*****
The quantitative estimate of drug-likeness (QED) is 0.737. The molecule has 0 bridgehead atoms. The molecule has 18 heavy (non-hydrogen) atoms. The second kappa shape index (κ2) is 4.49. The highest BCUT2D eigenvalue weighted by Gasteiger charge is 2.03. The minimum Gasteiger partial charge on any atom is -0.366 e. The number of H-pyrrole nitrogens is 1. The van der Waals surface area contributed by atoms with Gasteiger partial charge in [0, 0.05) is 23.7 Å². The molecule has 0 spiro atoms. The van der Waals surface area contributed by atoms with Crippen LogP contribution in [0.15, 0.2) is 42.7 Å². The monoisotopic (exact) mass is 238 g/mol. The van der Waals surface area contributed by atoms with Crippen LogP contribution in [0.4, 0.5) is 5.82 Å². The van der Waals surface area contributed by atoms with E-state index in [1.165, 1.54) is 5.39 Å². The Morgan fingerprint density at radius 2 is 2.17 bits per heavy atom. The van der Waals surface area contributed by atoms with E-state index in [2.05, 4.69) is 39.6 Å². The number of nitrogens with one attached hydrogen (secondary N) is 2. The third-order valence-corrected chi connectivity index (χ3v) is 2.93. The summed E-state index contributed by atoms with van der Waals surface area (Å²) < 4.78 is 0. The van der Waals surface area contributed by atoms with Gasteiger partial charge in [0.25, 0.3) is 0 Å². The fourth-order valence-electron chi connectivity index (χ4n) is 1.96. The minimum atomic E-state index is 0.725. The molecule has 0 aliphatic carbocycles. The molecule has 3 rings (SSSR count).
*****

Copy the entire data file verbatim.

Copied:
The quantitative estimate of drug-likeness (QED) is 0.737. The molecule has 0 bridgehead atoms. The molecule has 18 heavy (non-hydrogen) atoms. The second kappa shape index (κ2) is 4.49. The highest BCUT2D eigenvalue weighted by Gasteiger charge is 2.03. The minimum Gasteiger partial charge on any atom is -0.366 e. The number of H-pyrrole nitrogens is 1. The van der Waals surface area contributed by atoms with Gasteiger partial charge in [0, 0.05) is 23.7 Å². The molecule has 0 spiro atoms. The van der Waals surface area contributed by atoms with Crippen LogP contribution in [0.15, 0.2) is 42.7 Å². The monoisotopic (exact) mass is 238 g/mol. The van der Waals surface area contributed by atoms with Crippen LogP contribution in [0.4, 0.5) is 5.82 Å². The van der Waals surface area contributed by atoms with E-state index in [1.165, 1.54) is 5.39 Å². The Morgan fingerprint density at radius 2 is 2.17 bits per heavy atom. The van der Waals surface area contributed by atoms with E-state index in [2.05, 4.69) is 39.6 Å². The number of nitrogens with one attached hydrogen (secondary N) is 2. The third-order valence-corrected chi connectivity index (χ3v) is 2.93. The summed E-state index contributed by atoms with van der Waals surface area (Å²) < 4.78 is 0. The van der Waals surface area contributed by atoms with Gasteiger partial charge in [0.25, 0.3) is 0 Å². The fourth-order valence-electron chi connectivity index (χ4n) is 1.96. The minimum atomic E-state index is 0.725. The molecule has 0 aliphatic carbocycles. The molecule has 3 rings (SSSR count).